"Reason in the Balance: The Case Against Naturalism in Science, Law, and Education," by Phillip E. Johnson (InterVarsity, 245 pp.; $19.99, hardcover). Reviewed by Tim Stafford.
Phillip Johnson has nerve. Ever since the Scopes trial, there has been no straighter pathway to intellectual ignominy than the doubting of Darwinian evolution. A nonbiologist (he teaches law at the University of California, Berkeley), Johnson took on evolution in "Darwin on Trial." Now in "Reason in the Balance," he explains why it matters. He expands a narrow argument about science into a polemical critique of modern Western society, particularly the university.
Johnson contends that evolution is "not primarily important as a scientific theory but as a culturally dominant creation story." Every culture has a story to explain why humans are here. Ours is evolution, Johnson says, and its infallibility is defended with the same fervor that Christians apply to Genesis. The message of evolution is that we are here by chance and for no purpose, that we are mere matter. "Naturalism" is what Johnson calls this metaphysical assessment, which leaves no room for a Creator God. Naturalism has expanded to take in all the university disciplines: history, literature, even religion, where one can study the phenomena of religious belief but never assert (or even discuss) the truth of particular religious claims. Much of "Reason in the Balance" is dedicated to showing how naturalism brings moral relativism into education and the law by undermining any idea of objective truth.
Johnson offers the well-worn but telling critique that naturalism undercuts itself, claiming to have arrived at the truth that there is no truth. If everything is determined by chemistry, then the mind is merely a neural machine and all thought is suspect, including the theory of evolution. Why trust in a theory that is merely the product of evolutionary forces?
As Johnson well knows, however, that point is brushed aside by naturalists--possibly because the only intelligent people they talk with just happen to share all of their fundamental presuppositions. Furthermore, naturalists have ruled out any contradicting questions. Science has been defined as naturalism, and any attempt to consider a creator or a design to life is placed in another category--theology, or perhaps philosophy. Thus science cannot discuss the proposal that the universe is best explained as intelligently designed, not because the idea has been disproved, but because it is not "science."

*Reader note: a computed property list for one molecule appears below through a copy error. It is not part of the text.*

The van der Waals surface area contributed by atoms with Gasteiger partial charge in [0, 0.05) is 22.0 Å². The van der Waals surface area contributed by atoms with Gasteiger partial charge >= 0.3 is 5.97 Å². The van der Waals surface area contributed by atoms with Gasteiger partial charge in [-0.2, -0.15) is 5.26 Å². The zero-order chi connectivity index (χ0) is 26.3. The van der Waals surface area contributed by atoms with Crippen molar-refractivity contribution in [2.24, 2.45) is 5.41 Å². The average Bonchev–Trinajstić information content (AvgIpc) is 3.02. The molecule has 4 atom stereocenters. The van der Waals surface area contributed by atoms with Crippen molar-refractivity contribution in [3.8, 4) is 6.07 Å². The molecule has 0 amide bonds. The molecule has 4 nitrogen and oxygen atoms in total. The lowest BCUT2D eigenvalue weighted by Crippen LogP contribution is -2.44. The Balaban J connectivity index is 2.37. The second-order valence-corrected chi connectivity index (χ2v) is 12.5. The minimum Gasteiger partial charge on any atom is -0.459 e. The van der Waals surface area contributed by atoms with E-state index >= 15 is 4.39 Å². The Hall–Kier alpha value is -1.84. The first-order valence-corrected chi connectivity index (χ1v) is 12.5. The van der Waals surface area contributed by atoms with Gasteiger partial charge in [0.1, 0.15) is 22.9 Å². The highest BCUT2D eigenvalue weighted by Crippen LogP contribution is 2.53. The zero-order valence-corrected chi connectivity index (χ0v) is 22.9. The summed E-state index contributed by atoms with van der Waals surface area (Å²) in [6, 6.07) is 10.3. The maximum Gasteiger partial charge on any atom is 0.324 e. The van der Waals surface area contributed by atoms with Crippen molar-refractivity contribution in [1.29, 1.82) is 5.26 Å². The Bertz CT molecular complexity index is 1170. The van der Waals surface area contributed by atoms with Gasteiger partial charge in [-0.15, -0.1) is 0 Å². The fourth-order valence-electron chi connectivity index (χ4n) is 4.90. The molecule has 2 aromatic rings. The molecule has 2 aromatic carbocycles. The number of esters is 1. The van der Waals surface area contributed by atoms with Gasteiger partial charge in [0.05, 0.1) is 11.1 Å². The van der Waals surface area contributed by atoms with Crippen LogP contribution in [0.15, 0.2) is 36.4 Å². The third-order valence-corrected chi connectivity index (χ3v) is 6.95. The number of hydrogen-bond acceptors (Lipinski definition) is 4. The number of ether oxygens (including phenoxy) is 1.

As Johnson has previously written (and here elaborates), evolution is a very incomplete theory with many questions yet unsettled. Naturalism assumes that these must be settled eventually, because evolution is the only game in town. Alternative possibilities such as intelligent design, or the dark thought that evolution is a failed theory, cannot be contemplated.
Scientists are not the only ones who want to separate science from God talk. So do many theologians, who seek to insulate God from the possibility of being made redundant by science. Science and theology operate in different realms, they say. Johnson perceives this as a rhetorical device useful to both sides for squelching debate. He prefers to say that if science can really show that God is unnecessary, we should accept that he does not exist rather than try to preserve him as a phantom.
It is evident that Johnson relishes an argument, and that he believes scientists (and other scholars) have suppressed free inquiry:
In the past geology had to free itself from religious bias so that it could consider possibilities like an old earth or the occurrence of ice ages rather than a worldwide flood. That job was accomplished long ago, and now scientific thought is restricted by naturalistic bias. Methodological naturalism is a bias in the sense that it constricts the mind, by limiting the possibilities open to serious consideration.
Johnson seems to believe that the tide has begun to turn away from naturalism. For as long as possible, however, the king wants to avoid a debate over the divine right of kings, and naturalistic science wants to avoid debate over whether naturalism is proved or merely assumed. Johnson seeks to force the discussion into the open. The heavy-handed methods of his scornful critics suggest that they sense their vulnerability.
In "Reason in the Balance" Johnson is on his natural turf. He is not a scientist. He is, however, an expert logician, and his arguments about the nature of the debate ring true. He has, as it were, asked for a reopening of the Scopes trial. He appears confident that God will do better the second time around--or at least that he, Johnson, will prove a better advocate than William Jennings Bryan did. The most interesting fact, if we imagine such a retrial, is how the antagonists have changed places. Clarence Darrow had a field day attacking the pious orthodoxy of creationism. Today evolution has become the pious orthodoxy, and it is creationists who hold the daring views too shocking for children to hear.
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